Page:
Singapore

Accommodate more volunteers for Singapore’s defence

Accommodate more volunteers for Singapore’s defence
The SCDF Civil Defence Auxiliary Unit has numerous appointments that can be filled by volunteers who can competently discharge their duties with comparatively less training than would be required if they were enlisted into the military. Photo: Ernest Chua
Published: 4:03 AM, October 11, 2013
Updated: 8:32 AM, October 22, 2013
(Page 1 of 4) - NEXT PAGE | SINGLE PAGE

The recently published results of the Institute of Policy Studies (IPS) survey on Singaporean attitudes towards National Service (NS) will undoubtedly be a shot in the arm for discussions on national defence volunteerism, a thread that has emerged in the larger conversation on how support for NS can be strengthened.

While there is ambivalence over whether NS should be obligatory for females and first-generation Permanent Residents (PRs), the survey results clearly demonstrate there is sizeable support for allowing them to contribute directly to Singapore’s defence as volunteers.

Crucially, this sentiment is shared equally by those who currently serve NS and those who do not. This finding is not unexpected, and merely reinforces similar views that have often surfaced in earlier discussions facilitated by the Committee to Strengthen National Service (CSNS).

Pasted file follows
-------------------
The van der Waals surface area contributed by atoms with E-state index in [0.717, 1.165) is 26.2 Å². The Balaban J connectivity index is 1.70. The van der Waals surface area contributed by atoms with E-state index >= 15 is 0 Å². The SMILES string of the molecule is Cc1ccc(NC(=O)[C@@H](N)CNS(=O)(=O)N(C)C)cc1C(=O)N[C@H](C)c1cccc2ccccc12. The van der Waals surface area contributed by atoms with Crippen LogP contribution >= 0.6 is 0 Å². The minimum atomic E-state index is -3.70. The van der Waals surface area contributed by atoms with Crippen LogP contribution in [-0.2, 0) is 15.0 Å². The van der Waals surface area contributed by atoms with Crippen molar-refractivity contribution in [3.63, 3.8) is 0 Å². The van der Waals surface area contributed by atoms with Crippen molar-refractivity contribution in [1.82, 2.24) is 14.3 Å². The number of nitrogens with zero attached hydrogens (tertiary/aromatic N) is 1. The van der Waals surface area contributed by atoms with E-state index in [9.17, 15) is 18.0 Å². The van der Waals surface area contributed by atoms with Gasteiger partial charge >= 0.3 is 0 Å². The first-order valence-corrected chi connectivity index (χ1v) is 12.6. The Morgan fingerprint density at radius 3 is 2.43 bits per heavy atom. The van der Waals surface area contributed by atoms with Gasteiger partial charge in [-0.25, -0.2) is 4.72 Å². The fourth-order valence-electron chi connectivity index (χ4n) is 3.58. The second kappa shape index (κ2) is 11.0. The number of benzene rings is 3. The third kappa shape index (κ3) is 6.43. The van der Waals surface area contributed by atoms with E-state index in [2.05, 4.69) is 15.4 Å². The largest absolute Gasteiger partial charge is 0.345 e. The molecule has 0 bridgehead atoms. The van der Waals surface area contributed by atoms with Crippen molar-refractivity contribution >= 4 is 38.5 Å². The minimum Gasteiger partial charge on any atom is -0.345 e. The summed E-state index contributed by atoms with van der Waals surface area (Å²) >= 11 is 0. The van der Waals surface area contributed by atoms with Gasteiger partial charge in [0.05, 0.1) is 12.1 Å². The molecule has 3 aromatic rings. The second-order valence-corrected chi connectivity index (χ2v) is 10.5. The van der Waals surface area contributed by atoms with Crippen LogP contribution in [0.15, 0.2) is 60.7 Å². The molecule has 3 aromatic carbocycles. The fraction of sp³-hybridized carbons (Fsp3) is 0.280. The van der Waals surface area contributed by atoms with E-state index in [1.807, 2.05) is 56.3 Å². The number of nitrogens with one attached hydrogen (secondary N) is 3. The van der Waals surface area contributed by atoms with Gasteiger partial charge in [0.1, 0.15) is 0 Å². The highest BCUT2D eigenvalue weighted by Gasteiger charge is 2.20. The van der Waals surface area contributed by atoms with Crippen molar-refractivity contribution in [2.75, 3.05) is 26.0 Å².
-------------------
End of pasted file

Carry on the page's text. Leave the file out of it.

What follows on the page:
MILITARY VOLUNTEERS A CHALLENGE

Much of this discussion assumes such volunteer service will be done in the Singapore Armed Forces (SAF). This is arguably natural, considering how the majority of those liable for NS serve in the military, and the immediate tendency to equate national defence with it.

The SAF has already begun to explore ways its currently-limited volunteer scheme can be expanded to include combat roles.

Enlisting volunteers for military service is, however, challenging in practice.

Military service requires lengthy training because of the complexity and uniqueness of the profession of arms. Military jobs that can utilise existing civilian skills, such as military medicine, are the minority, and are highly specialised. As such, vocations which may allow for a shorter training regime because they build on existing skill sets are limited.

(Page 1 of 4) - NEXT PAGE | SINGLE PAGE

Pages